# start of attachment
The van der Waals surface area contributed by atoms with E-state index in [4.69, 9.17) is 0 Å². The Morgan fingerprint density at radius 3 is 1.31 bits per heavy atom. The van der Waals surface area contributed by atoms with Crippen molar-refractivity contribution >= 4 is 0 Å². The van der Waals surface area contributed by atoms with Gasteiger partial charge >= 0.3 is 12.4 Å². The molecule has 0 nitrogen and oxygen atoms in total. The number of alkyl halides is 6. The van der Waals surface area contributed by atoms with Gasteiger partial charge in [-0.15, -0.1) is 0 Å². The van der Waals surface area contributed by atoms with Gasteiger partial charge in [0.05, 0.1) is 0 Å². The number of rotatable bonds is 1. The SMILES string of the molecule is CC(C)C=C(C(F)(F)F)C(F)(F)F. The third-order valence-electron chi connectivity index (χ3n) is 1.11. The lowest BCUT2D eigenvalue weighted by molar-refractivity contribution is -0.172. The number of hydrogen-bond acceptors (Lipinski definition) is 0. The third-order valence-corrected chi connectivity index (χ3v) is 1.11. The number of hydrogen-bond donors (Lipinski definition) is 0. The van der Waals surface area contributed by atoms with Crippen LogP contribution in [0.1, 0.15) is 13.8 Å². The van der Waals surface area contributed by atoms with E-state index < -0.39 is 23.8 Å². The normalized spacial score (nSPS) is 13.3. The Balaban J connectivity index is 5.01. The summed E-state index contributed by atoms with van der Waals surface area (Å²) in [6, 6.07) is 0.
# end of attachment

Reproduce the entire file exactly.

The van der Waals surface area contributed by atoms with E-state index in [4.69, 9.17) is 0 Å². The Morgan fingerprint density at radius 3 is 1.31 bits per heavy atom. The van der Waals surface area contributed by atoms with Crippen molar-refractivity contribution >= 4 is 0 Å². The van der Waals surface area contributed by atoms with Gasteiger partial charge >= 0.3 is 12.4 Å². The molecule has 0 nitrogen and oxygen atoms in total. The number of alkyl halides is 6. The van der Waals surface area contributed by atoms with Gasteiger partial charge in [-0.15, -0.1) is 0 Å². The van der Waals surface area contributed by atoms with Gasteiger partial charge in [0.05, 0.1) is 0 Å². The number of rotatable bonds is 1. The SMILES string of the molecule is CC(C)C=C(C(F)(F)F)C(F)(F)F. The third-order valence-electron chi connectivity index (χ3n) is 1.11. The lowest BCUT2D eigenvalue weighted by molar-refractivity contribution is -0.172. The number of hydrogen-bond acceptors (Lipinski definition) is 0. The third-order valence-corrected chi connectivity index (χ3v) is 1.11. The number of hydrogen-bond donors (Lipinski definition) is 0. The van der Waals surface area contributed by atoms with Crippen LogP contribution in [0.1, 0.15) is 13.8 Å². The van der Waals surface area contributed by atoms with E-state index < -0.39 is 23.8 Å². The normalized spacial score (nSPS) is 13.3. The Balaban J connectivity index is 5.01. The summed E-state index contributed by atoms with van der Waals surface area (Å²) in [6, 6.07) is 0.